Across the ocean in Australia, it seems nuisance neighbours are still just as much of a problem with around one in ten Australians (12%) saying that they deal with disruptive noises every day.
For 36%, they feel their neighbours start getting the rowdiest in the evening. Naturally, this can lead to some issues, and one in five (20%) aren’t impressed with the noise control measures in their neighbourhood.
To deal with this, around one third (33%) of Aussie respondents have taken some action against their noisy neighbours.
What is causing all of this noise?
In our research, we discovered that loud music and parties are the biggest noise problem, with 45% of Australian residents citing it as an issue. For some, this may not come as too much of a surprise given that Australians are known to be social and enjoy a good time.
Whether it’s dogs barking or birds squeaking, animal noise is inevitable regardless of where you are, but has unfortunately been another problematic source of noise for 39% of Australians.
Meanwhile, the overall sound of garden work is something that’s been noted by 31% of people.
Some of the other notable causes of noise come from children running, jumping, and screaming like crazy (27%) as well as construction or work on people’s homes (24%).
Where are the loudest neighbour hotspots in Australia?
Western Australia appears to be home to the loudest neighbours with 18% of residents experiencing particularly high levels of noise on a daily basis. So, anybody hoping to move to this area might want to keep this in mind.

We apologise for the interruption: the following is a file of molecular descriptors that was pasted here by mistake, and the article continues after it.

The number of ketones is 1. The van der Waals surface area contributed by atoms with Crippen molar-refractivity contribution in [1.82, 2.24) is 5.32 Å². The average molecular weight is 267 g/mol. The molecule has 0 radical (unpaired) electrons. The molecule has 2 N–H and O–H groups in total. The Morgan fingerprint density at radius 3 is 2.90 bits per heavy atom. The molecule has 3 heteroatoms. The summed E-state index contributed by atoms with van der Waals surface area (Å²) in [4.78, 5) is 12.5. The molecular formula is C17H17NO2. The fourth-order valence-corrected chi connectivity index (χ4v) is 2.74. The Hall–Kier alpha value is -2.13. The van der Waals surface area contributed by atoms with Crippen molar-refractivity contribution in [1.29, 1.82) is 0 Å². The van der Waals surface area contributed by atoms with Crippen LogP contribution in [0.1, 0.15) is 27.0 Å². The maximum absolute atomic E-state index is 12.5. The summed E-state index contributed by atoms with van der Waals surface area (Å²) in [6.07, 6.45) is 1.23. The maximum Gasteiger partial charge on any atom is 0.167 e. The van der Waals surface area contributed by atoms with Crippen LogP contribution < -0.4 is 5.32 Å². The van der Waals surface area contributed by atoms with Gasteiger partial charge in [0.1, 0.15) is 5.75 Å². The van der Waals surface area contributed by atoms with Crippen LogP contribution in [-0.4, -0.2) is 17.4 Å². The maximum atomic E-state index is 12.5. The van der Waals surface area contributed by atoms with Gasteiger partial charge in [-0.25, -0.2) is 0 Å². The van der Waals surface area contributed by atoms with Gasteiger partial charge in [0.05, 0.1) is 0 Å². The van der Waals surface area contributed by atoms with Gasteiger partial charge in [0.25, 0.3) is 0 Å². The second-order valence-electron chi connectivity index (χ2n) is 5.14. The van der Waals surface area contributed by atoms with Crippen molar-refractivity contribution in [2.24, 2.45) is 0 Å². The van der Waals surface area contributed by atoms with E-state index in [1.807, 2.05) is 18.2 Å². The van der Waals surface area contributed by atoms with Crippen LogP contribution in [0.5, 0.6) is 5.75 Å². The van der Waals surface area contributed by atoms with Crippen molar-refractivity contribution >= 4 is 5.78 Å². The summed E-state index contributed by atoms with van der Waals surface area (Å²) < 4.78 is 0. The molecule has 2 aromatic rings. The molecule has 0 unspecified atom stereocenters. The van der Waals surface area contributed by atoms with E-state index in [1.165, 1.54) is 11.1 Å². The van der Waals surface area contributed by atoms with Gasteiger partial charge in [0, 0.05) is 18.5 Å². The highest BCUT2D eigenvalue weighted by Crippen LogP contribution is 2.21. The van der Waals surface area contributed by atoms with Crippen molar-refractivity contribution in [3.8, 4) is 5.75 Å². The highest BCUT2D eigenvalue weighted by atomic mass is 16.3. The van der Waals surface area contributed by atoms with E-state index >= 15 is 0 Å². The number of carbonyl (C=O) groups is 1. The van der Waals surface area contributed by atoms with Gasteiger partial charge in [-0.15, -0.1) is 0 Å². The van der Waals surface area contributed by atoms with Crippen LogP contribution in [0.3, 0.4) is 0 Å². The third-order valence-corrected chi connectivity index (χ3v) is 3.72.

Another location where you won’t get total peace and quiet is Queensland, with 16% of locals saying that they have unwanted noise at some point each day.
Lastly, South Australia takes the third spot in our loudest neighbour hotspots with 15% of those living in the area putting up with daily noise disturbances.
Compare the Market’s General Manager of Money, Stephen Zeller, said that while it can be hard to predict what your neighbours will be like, there are some noises that you can prepare for – and avoid.“Nobody wants to move into their new home, only to find out that it is noisy around the clock,” Mr Zeller explained.
“However, there are some disturbances that you could expect based on certain locations, such as construction noise in a newly developed area, or traffic commotion if located near a main road.
“You could also try asking local residents or browsing community pages on social media to gauge the amount of noise disturbances in any given area.
“By running such checks before you commit to buying, you could limit the possibility of needing to deal with related issues,” he explained.
“And if you are currently in a home with unbearable neighbours and surrounding disturbances, it might be time to find a new home escape to a better location.
“You can use Compare the Market’s free online home loan comparison tool to help you look for a deal on your dream home, where you can finally get some peace and quiet.”
A survey of 1,000 homeowners across the USA and Australia was conducted by 3Gem in August 2023.